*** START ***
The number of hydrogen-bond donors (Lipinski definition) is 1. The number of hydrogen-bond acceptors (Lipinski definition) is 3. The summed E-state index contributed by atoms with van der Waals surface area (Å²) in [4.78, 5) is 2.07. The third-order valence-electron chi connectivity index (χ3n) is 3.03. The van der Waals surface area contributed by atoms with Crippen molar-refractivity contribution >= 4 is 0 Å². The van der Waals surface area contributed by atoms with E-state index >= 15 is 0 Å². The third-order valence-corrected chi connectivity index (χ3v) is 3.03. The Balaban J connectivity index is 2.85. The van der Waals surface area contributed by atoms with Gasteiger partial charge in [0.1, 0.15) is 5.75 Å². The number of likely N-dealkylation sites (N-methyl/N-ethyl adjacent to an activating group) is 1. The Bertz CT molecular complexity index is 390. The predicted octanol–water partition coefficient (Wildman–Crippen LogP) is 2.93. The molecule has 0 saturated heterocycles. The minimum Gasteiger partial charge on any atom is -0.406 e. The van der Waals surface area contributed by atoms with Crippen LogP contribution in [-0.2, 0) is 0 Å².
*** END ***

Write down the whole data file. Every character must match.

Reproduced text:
The number of hydrogen-bond donors (Lipinski definition) is 1. The number of hydrogen-bond acceptors (Lipinski definition) is 3. The summed E-state index contributed by atoms with van der Waals surface area (Å²) in [4.78, 5) is 2.07. The third-order valence-electron chi connectivity index (χ3n) is 3.03. The van der Waals surface area contributed by atoms with Crippen molar-refractivity contribution >= 4 is 0 Å². The van der Waals surface area contributed by atoms with E-state index >= 15 is 0 Å². The third-order valence-corrected chi connectivity index (χ3v) is 3.03. The Balaban J connectivity index is 2.85. The van der Waals surface area contributed by atoms with Gasteiger partial charge in [0.1, 0.15) is 5.75 Å². The number of likely N-dealkylation sites (N-methyl/N-ethyl adjacent to an activating group) is 1. The Bertz CT molecular complexity index is 390. The predicted octanol–water partition coefficient (Wildman–Crippen LogP) is 2.93. The molecule has 0 saturated heterocycles. The minimum Gasteiger partial charge on any atom is -0.406 e. The van der Waals surface area contributed by atoms with Crippen LogP contribution in [-0.2, 0) is 0 Å².